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- Posts: 55
- Joined: Mon May 11, 2009 7:38 pm
I like listening to music on commutes, and the thing I find most dangerous is that when the track builds up to climax I tend to want to race people.
In my humble opinion being able to hear a car or bike come up behind you shouldn't take you by surprise and shouldn't make you act differently - you should be constantly riding in a straight line in a predictable fashion if you're on the road. When I first started riding my roadie I noticed that the noise of cars overtaking would just stress me out.
- Posts: 528
- Joined: Fri Apr 17, 2009 5:18 pm
- Location: Northcote
Now that I've been on the saddle for four months, I see more and more peeps with the whole headphones in their ears. I see a lot of 'worse' behaviour, fancy pantsing, risk taking etc etc, and I'm not here to judge - but what I've discovered while cylcing about is how much I value my hearing.
Maybe I'm a bit like a bat, but when cycling at night when its quieter, I do use my ears as much as my eyes to be able to 'see' whats on the road. For example, when approaching an intersection I don't really like having to slow or at worse stop, if I don't have to. When the cross street is slightly obscured I can usually hear oncoming traffic long before I can see it. I always do a visual check, just in case, but being able to listen allows me to maintain a lot of momentum.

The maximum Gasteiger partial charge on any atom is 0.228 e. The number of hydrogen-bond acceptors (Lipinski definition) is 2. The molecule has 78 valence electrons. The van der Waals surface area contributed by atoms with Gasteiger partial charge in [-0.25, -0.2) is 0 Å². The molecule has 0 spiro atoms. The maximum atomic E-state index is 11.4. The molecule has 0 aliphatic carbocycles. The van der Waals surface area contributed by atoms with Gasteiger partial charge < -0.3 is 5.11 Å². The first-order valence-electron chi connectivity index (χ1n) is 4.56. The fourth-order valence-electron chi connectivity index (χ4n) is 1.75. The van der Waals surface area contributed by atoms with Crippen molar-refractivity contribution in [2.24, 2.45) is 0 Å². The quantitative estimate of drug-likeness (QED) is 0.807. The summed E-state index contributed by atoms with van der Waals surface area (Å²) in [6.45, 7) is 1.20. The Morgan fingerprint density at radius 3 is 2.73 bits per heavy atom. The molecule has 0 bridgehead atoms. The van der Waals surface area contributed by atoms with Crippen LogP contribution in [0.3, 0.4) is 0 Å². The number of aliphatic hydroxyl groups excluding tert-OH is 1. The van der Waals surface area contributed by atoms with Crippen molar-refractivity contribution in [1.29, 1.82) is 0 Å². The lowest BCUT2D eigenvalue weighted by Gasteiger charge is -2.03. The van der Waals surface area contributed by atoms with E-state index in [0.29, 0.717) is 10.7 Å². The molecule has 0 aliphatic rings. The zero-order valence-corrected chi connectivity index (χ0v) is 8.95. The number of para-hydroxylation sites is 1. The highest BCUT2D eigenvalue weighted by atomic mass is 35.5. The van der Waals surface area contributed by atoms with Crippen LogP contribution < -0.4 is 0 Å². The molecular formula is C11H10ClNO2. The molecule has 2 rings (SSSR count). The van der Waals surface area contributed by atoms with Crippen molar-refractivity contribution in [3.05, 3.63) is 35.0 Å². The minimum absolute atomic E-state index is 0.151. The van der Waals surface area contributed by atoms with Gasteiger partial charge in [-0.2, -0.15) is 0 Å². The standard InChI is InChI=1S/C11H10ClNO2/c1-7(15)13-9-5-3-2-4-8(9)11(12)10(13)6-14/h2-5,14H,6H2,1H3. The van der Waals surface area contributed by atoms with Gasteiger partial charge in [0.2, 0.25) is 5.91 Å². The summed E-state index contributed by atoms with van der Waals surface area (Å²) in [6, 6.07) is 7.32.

I guess its a trade off
No music = better navigation through aural awareness
Music = having to rely on eyes a lot more, but being able to listen to favourite tunes.
I, like a previous poster, have taken recently to singing. "Enter Sandman" was a recent favourite when being taken over by a lot of semitrailers.
- Posts: 6002
- Joined: Fri Feb 27, 2009 4:58 pm
The unfortunate thing is I am one of those that survived the sixties and so I really do like phasing out while listening to retro 60s/70s music. You have to make choices and compromises and I can understand why people will ride with their MP3's.
I expect some to say that it doesn't affect them. But then there are many who think that a few drinks relaxes them and so makes them a better driver.
- Posts: 1
- Joined: Sun Aug 16, 2009 7:40 pm
The volunteer urban safety patrol cyclists like to enforce their choices on the rest of us but it's important to remember that by riding a bicycle, you too are putting yourself in avoidable and foreseeable danger compared to Mary Punchclock in her 3000kg, 5 star ncap rated 4WD Toyota Speculum.
I reckon that safe cycling is like safe skydiving. It's fun and dangerous and dangerous fun.
- Posts: 1102
- Joined: Thu Oct 23, 2008 5:50 pm
- Location: West End, Brisbane
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